Financial Theory: Lecture 3 Transcript
September 10, 2009
Professor John Geanakoplos:
Now, the course, just to summarize again, the course is the standard financial
theory course that was made popular over the last ten years in a bunch of business schools, and those guys
who developed this material basically thought that markets were great and finance was almost a separate
part--could be walled off from much of economics. So here at Yale we've never taught finance that way.
We've always taught it as a part of economics and the crisis recently, I think, has made it clear that that's
probably the way one should really think about the problem. So it's become very fashionable now to say that
financial theorists had everything all wrong and to ask how it is that they got everything all wrong. Why
didn't they anticipate the crash? And the two standard critiques of standard financial economics are a) it didn't
allow for psychology, and you'll hear about that from Shiller next semester, and b) it didn't take into account
collateral. And it was all done in a very special case, a knife-edge case.
If you looked at it a little more broadly you would realize that the kind of crisis we've had now is not such an
unfathomable thing. In fact it's happened many times before. So that's the perspective I'm going to take in this
class. So to put it a different way, Krugman, very recently in the New York Times, you may have read his
magazine article, wrote exactly that, that there are two problems. The financial theory has failed us. Why has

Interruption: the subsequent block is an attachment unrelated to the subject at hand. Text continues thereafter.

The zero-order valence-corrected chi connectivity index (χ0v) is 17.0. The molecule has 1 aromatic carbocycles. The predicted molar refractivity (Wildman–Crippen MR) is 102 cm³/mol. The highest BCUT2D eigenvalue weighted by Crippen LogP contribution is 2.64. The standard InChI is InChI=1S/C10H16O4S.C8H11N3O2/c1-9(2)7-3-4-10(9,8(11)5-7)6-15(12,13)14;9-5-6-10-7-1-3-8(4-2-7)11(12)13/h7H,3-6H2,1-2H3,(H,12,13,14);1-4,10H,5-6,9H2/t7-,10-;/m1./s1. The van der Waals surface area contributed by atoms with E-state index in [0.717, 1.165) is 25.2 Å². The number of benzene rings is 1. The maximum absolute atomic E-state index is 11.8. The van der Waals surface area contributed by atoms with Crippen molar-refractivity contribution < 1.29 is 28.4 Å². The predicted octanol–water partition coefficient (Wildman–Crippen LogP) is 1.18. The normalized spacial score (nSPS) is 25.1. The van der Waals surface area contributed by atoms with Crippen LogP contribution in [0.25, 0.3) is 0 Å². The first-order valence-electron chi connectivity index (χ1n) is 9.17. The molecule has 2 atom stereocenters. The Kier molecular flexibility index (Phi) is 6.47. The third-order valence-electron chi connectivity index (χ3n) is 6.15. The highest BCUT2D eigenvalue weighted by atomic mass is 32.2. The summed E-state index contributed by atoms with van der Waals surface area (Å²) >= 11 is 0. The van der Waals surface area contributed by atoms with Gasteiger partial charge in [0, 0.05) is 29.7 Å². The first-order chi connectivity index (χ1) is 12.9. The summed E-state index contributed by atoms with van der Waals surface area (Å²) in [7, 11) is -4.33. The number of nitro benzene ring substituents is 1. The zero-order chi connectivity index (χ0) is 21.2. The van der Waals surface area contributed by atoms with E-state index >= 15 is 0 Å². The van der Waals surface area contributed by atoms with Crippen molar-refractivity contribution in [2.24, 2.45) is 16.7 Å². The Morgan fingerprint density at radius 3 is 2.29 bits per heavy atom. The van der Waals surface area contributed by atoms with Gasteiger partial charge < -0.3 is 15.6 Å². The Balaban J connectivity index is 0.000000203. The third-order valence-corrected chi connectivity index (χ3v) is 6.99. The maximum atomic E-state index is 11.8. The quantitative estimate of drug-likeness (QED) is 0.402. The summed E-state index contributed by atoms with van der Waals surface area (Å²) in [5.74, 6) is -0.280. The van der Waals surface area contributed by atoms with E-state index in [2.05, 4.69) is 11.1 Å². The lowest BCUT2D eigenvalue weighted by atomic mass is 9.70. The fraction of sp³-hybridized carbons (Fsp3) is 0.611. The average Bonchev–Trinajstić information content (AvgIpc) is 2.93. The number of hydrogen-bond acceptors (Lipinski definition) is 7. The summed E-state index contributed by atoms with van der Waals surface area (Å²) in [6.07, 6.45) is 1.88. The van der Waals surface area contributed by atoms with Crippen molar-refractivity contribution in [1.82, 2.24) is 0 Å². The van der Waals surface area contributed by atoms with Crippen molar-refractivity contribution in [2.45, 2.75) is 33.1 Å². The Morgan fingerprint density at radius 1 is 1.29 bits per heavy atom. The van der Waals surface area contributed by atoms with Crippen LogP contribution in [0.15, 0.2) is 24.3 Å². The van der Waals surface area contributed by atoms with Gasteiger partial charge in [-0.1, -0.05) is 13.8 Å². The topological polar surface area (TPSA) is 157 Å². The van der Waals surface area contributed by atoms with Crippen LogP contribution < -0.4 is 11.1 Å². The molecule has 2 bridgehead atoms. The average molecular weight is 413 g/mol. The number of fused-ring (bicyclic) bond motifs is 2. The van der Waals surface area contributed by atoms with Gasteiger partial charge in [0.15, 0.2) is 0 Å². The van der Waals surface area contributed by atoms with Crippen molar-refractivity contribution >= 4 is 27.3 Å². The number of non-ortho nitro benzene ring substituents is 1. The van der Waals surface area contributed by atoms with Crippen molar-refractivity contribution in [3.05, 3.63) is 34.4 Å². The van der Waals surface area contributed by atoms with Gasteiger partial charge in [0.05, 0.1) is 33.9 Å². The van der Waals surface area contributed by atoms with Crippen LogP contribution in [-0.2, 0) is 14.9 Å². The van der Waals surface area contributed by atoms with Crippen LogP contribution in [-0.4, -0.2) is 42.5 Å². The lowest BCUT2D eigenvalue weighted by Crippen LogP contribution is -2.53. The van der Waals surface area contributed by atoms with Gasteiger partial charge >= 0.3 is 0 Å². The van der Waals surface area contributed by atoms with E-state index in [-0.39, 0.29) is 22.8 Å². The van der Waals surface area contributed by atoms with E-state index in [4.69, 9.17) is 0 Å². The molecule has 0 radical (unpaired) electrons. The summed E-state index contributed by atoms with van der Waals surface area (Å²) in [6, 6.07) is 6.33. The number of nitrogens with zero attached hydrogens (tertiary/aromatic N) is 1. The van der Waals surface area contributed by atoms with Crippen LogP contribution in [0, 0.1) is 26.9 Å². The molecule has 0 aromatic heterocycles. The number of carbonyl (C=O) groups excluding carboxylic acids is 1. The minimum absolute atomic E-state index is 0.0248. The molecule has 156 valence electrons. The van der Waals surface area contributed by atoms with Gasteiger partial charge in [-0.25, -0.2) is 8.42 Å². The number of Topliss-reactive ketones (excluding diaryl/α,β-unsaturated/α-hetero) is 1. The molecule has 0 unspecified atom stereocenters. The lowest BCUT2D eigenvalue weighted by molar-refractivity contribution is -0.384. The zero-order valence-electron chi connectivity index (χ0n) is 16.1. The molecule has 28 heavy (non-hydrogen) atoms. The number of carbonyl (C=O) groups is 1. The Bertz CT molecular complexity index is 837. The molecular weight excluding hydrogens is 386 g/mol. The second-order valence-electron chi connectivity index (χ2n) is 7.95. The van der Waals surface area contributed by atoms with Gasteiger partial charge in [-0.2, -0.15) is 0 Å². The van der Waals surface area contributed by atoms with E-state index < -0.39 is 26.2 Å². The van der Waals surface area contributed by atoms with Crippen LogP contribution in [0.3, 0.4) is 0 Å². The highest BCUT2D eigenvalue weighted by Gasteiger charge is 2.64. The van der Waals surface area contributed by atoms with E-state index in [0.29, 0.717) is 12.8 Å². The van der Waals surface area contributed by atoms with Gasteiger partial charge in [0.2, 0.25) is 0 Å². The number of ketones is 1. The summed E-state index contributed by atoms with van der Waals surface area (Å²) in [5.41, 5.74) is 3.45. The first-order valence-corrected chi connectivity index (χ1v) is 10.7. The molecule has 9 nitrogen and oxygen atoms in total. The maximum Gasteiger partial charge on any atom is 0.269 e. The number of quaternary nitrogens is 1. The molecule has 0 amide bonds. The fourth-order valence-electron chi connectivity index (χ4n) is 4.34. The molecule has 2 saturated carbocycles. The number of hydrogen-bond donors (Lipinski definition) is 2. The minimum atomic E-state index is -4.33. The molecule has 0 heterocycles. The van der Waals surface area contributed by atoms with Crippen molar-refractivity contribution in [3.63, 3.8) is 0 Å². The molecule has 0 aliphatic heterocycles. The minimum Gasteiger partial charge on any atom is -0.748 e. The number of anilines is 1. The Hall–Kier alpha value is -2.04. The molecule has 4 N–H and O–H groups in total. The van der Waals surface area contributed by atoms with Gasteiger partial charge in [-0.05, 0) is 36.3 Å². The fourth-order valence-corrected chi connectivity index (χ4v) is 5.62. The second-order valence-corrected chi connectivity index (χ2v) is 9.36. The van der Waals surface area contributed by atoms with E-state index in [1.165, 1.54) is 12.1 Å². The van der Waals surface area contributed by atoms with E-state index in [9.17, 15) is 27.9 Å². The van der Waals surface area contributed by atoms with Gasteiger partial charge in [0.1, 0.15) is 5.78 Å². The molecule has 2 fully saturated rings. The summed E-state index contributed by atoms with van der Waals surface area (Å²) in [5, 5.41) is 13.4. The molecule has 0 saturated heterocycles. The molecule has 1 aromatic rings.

it failed us? Well, because it didn't have psychology and it didn't have collateral.
And he didn't talk much about the collateral which is obviously something he's not thought very much about
before. But together with the collateral he sort of said it's too much--how did he put it? He said, "Too much
seduction by mathematics. The financial economists were seduced by their own mathematics into believing
stuff that a sensible person who didn't pay so much attention to mathematics wouldn't do."
Well, although the critique in this course is going to be partly based on collateral the rest of what Krugman
said I completely disagree with. I regard that as a kind of Taliban approach to economics. The more
technology and firepower you use the more you're going to be misled. That's what the Taliban believe, and
they want to get rid of modern technology and return to first principles. So I think, in fact, the problem with
modern finance was not too much mathematics, but too little mathematics, and they made these very special
simplifying assumptions and didn't realize how important the assumptions were to the conclusions. So we're
going to reexamine all that and that's what we're starting at now.
We're going to consider, first of all, the argument that free markets work best. So we started with a little
example. Oh, by the way, the first problem set, if I didn't mention it, is due Tuesday. So you need to bring it
to class and there will be a box with each of your section leaders' names on it. So supposedly you've been